Afrofuturism can be defined as a movement in literature, art, and culture. It is a subculture which seeks to highlight the plight of the black people. Although it started as a small colligation of an uprising, it has expanded into a fully-fledged subculture that is recognized and practiced by most Africans and African Americans (Lavender 12). It is manifested and communicated through music, written literature, paintings and other works of art. The term was first developed by Mark Derr who is known as the founder and father of Afrofuturism (Lavender 14). He was responsible for defining the term and setting the values, norms and traditions that should guide the use of the subculture.
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It began as a genre of music called Afrofuturist music which was popular in the 1950s (Adlakha 2). It was followed by Afrofuturist stories that were composed by African American storytellers including Charles Chesnutt and Edward Johnson (Bould 5). By the 1960s, the subculture was popular such that it had attracted and assimilated into jazz and popular music which had already been firmly established in American society. Afrofuturism is still evolving; it is at the middle stage of evolution. It is not yet on its advanced level but it, with the growing membership, is guaranteed of advancement in future. One of the factors responsible for its longevity and attraction of more members is that it is passed from generation to generation. Afrofuturism is practiced not only as a subculture but a way of life.
Characteristics of the Subculture
Afrofuturism is one of the most unique subcultures in American history. It is rich in the values, traditions, and norms of the African American community. It is also original since it draws its principles from the African American culture (Bould 8). The process of joining the subculture is not complex, all one needs to do is to follow the values, norms and traditions of the subculture. It is not discriminative of any particular people; anyone can join it if they wish to do so. One of the greatest motivations towards joining this genre is that its members are accommodative and it is aimed at enhancing unity in the community.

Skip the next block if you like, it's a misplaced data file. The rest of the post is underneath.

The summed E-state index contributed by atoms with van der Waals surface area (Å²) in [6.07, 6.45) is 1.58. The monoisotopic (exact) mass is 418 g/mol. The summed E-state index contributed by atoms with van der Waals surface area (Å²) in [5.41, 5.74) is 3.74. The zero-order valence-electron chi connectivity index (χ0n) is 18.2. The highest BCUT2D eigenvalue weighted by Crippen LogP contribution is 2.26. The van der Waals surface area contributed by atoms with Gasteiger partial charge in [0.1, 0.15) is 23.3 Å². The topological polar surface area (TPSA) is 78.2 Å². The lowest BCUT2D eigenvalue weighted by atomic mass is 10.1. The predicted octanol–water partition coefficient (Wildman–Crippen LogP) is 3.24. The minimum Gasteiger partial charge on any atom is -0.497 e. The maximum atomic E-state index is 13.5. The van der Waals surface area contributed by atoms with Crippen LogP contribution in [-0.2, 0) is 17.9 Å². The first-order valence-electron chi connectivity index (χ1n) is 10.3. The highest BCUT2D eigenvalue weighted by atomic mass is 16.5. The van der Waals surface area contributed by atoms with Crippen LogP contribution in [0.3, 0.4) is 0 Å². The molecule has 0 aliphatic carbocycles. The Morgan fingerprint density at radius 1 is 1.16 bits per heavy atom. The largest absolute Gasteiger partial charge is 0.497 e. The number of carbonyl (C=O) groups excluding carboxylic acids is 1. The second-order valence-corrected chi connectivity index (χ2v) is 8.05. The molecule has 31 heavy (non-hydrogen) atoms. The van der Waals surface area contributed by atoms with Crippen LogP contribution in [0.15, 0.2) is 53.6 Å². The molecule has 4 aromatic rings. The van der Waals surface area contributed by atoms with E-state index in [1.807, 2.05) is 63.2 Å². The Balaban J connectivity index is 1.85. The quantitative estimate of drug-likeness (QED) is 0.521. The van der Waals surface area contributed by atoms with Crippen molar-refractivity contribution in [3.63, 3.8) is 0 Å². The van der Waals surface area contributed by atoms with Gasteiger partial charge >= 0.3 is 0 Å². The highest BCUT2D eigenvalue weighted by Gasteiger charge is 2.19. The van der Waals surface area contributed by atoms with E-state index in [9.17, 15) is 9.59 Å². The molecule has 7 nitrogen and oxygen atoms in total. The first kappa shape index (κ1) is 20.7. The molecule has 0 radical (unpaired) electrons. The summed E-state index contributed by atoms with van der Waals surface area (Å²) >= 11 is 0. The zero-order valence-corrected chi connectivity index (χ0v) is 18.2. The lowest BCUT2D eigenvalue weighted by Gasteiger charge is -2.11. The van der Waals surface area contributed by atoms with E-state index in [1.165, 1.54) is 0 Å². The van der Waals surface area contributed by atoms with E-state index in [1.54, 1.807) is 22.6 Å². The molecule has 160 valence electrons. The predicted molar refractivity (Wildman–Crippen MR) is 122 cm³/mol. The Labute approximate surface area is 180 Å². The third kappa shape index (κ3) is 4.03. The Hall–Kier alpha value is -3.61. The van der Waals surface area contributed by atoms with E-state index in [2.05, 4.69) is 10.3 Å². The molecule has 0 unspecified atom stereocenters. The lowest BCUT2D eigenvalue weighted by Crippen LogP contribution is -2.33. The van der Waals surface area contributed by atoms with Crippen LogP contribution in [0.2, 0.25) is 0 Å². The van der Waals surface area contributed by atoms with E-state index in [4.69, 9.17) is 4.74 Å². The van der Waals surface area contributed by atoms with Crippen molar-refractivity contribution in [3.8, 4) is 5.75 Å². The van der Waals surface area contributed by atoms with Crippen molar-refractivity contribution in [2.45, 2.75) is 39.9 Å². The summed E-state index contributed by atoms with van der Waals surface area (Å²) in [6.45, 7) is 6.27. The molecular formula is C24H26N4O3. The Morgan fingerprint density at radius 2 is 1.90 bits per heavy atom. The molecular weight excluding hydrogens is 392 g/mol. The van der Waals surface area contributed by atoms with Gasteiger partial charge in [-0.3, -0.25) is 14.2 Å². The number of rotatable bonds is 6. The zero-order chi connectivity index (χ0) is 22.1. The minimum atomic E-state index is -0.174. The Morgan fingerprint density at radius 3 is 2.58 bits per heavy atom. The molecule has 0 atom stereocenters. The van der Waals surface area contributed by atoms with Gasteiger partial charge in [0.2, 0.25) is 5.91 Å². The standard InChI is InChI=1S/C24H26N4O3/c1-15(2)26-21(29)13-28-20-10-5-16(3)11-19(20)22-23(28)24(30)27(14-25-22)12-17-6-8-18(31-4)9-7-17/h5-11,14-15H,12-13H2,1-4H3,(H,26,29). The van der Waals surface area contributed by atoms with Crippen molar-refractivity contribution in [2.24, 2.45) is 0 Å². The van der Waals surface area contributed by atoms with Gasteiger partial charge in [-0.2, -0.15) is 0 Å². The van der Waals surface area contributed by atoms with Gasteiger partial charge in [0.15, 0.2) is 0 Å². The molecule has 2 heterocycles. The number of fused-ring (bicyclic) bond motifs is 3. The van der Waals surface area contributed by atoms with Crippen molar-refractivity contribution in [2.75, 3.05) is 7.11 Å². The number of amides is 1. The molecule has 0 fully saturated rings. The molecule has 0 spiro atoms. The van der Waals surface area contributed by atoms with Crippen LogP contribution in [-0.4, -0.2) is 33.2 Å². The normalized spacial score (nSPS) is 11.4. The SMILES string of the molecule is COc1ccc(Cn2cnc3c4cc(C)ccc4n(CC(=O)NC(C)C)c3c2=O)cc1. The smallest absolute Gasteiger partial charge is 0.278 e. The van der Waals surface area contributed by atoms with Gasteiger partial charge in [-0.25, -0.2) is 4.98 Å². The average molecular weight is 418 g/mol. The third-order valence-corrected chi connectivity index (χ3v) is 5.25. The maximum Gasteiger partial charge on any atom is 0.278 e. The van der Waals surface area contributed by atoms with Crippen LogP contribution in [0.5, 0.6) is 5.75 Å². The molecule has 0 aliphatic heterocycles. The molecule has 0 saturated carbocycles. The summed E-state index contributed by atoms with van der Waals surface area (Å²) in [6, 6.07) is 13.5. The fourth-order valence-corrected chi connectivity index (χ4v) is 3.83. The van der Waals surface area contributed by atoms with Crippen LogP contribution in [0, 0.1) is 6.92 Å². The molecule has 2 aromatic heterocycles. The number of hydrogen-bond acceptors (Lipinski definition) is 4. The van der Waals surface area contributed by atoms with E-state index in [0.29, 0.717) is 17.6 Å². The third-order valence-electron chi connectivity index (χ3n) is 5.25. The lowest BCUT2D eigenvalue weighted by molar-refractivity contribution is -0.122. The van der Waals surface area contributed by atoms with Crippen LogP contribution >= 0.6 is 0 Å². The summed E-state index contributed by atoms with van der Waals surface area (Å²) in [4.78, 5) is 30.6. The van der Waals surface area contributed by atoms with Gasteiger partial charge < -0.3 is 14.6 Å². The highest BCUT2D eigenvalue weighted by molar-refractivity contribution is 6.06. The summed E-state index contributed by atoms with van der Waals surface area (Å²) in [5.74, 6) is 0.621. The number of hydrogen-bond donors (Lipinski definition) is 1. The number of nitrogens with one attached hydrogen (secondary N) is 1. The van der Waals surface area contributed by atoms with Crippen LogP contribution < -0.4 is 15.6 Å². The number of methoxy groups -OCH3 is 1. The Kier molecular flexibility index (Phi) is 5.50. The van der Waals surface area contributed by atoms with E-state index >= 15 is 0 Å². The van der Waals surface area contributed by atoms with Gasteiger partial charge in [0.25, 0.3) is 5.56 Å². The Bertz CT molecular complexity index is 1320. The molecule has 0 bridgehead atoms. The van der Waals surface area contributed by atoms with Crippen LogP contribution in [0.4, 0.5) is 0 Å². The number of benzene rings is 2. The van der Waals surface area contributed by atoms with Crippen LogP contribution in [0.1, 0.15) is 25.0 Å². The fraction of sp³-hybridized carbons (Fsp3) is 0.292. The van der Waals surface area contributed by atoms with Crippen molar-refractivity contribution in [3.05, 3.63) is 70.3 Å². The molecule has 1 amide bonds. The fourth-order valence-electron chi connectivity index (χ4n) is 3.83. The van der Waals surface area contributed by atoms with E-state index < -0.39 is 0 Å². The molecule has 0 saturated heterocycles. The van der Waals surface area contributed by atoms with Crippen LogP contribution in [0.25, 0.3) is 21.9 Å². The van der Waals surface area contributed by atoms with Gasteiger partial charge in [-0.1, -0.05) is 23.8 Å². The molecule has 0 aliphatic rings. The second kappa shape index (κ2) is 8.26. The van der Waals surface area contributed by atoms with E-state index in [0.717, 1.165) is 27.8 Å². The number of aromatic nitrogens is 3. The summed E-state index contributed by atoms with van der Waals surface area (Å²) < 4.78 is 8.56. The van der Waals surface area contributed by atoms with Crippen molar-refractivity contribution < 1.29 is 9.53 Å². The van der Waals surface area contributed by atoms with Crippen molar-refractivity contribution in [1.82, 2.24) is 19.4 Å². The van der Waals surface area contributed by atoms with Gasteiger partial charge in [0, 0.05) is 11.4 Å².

Afrofuturism also seeks to encourage gender equality. It does not discriminate against any of the genders. Although African American culture was largely associated with masculinity in the past, the development of Afrofuturism led to women being incorporated into the practice of the culture (Lee 6). Despite the subculture being often linked with the African American race, it accommodates members from other races as well. Members of the genre are drawn from all the socio-economic classes. However, most of the ideals, norms, values, and traditions are largely from the African American community. Afrofuturism’s consumer culture is largely controlled by African American culture. Afrofuturists are known to be conservatives, hence, they are less likely to consume fancy and luxurious products. It is associated with the production of indigenous products such as cereals and grains. Capitalism has a profound influence on the development of the subculture as it encourages members of it to fight for the recognition of their property rights.
Stereotypes and the Media
One of the most dominant stereotypes held against the subculture is that it belongs to members of the African American community. Although it is largely driven by norms, cultures and values of the community, it involves participants from all the races and ethnic identities. This stereotype has affected the way people view the subculture with people who are not African Americans shying away from joining it (Broadnax 11). Besides, one of the other derogative prejudices held on members of the subculture is that most of them are often engaged in crime. This has facilitated hate crime against participants and has painted a bad picture of the subculture. Most of these stereotypes are propagated through the media, especially social media. At some point, I also used to believe that the stereotyping was true until I interacted with a member of the subculture who was not from the African American community. After my encounter with the participant, my perception of Afrofuturism changed; I began to understand and appreciate the role that it plays in enhancing ideals of equality, justice and unity in the society.